Pompeii and the Amalfi Coast in Italy: What to do and to bear in mind

A view of Positano on the Amalfi Coast in Italy at dusk. A visit offers spectacular views, but it’s a tourist hotspot than can get very crowded.
PHOTO: Unsplash

Crayon-coloured houses cling to cliffsides that emerge from clear Mediterranean waters. Roads corkscrew along a mesmerising coastline, connecting villages and towns that were once only accessible on foot. The scent of lemons fills the air, accompanied by a whiff of suntan lotion.

Once in Italy, getting to the Amalfi Coast is straightforward enough. Visitors usually arrive via Naples, the European country’s third largest city, after a detour to nearby Pompeii.

In AD79, Mount Vesuvius erupted, burying the prosperous Roman cities of Pompeii and Herculaneum under thick layers of volcanic ash. Spellbound sightseers gawp uneasily at the petrified people while exploring the public buildings surrounding the forum, the amphitheatre and gymnasium, the city brothel and Temple of Apollo.

Visit before January 2023 and you’ll be able to discover just how saucy the citizens of Pompeii were, at the Art and Sensuality in the Houses of Pompeii exhibition.

What to look forward to

From Pompeii (or Naples) take the train to Sorrento, which is sometimes referred to, rather unfairly, as little more than a transit hub (Gateway to the Amalfi Coast sounds better).

The town is small enough to see on foot and reasonably flat - not a phrase used to describe many places in these parts. It has at least a dozen inviting coves and bays for sun worshippers to choose from, not to mention a medley of top-notch hotels and highly rated seafood restaurants - Sorrento still has its own fishing fleet.

The shoulder seasons (April-June; September-late October) are the best times to experience the Amalfi Coast. Temperatures in this part of southern Italy won’t be as fierce as in July and August, making it a good time to lace up your hiking boots and head for the hills.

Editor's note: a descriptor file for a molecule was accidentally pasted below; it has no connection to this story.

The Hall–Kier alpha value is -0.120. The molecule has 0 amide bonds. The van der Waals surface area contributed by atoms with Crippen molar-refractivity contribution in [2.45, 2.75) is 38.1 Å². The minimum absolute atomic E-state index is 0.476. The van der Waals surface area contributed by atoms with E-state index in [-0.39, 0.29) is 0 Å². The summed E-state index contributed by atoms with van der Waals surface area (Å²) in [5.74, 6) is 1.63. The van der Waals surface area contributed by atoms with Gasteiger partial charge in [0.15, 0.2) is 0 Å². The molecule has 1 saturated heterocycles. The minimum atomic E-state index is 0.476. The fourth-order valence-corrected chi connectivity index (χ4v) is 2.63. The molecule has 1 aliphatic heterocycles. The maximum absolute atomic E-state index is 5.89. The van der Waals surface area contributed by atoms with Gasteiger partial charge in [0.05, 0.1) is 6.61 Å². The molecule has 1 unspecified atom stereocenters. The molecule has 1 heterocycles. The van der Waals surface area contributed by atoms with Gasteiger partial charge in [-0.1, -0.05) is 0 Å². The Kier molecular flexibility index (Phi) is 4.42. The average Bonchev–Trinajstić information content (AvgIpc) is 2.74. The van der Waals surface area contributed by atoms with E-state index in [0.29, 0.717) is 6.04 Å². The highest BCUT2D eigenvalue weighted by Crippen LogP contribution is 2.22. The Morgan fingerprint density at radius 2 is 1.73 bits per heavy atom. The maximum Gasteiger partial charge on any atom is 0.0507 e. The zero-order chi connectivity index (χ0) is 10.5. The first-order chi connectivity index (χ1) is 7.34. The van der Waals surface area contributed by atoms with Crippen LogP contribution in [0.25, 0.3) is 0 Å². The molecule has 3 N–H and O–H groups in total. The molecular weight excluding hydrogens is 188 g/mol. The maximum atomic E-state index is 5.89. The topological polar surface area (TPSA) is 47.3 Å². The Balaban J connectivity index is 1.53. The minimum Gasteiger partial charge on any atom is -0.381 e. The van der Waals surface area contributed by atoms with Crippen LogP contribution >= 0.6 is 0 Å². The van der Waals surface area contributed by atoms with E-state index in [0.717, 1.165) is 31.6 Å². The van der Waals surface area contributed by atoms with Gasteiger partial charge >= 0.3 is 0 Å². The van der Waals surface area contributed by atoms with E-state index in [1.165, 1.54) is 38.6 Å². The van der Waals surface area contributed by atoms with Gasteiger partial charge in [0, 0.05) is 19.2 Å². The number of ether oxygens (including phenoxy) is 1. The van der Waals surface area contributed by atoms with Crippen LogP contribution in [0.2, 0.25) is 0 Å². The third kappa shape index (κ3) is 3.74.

The Path of the Gods is one of many ancient trails that criss-cross the Lattari Mountains. The 8km donkey track dates from the 10th century and offers vertiginous views of the World Heritage-designated coastline

If you decide to hire a car for further forays, start by setting the sat-nav for Positano. Actually, you don’t need to - there’s only one road - an impossibly scenic ribbon of tarmac that hugs the spectacular shoreline for 50 twisting kilometres.

If you prefer to let someone else do the driving, hop on a bus. It’s about an hour from Sorrento to picturesque Positano. Public ferries take longer, but you can’t beat those Mediterranean-meets-mountains panoramas.

Wedged on a ledge, glitzy Positano is home to art galleries, chic boutiques and bespoke sandal stores tucked away on hilly lanes overlooked by churches and houses that spill down to the sea.

Until the early 1950s, Positano was a modest fishing village. American author John Steinbeck was concerned that writing about the “dream place” would change it forever: “If I tell, it will be crowded with tourists and they will ruin it … and there’s your lovely place gone to hell”.

An hour along the coast lies Amalfi. A maritime power to rival Genoa and Venice in the 10th century, the small seaside town boasts a medieval Roman Catholic cathedral and a series of decent beaches.

Steinbeck wasn’t the only celebrity smitten by the beguiling beauty of the region. Renowned for its garden and dramatic views, mountaintop Ravello has long been a magnet for the rich and famous.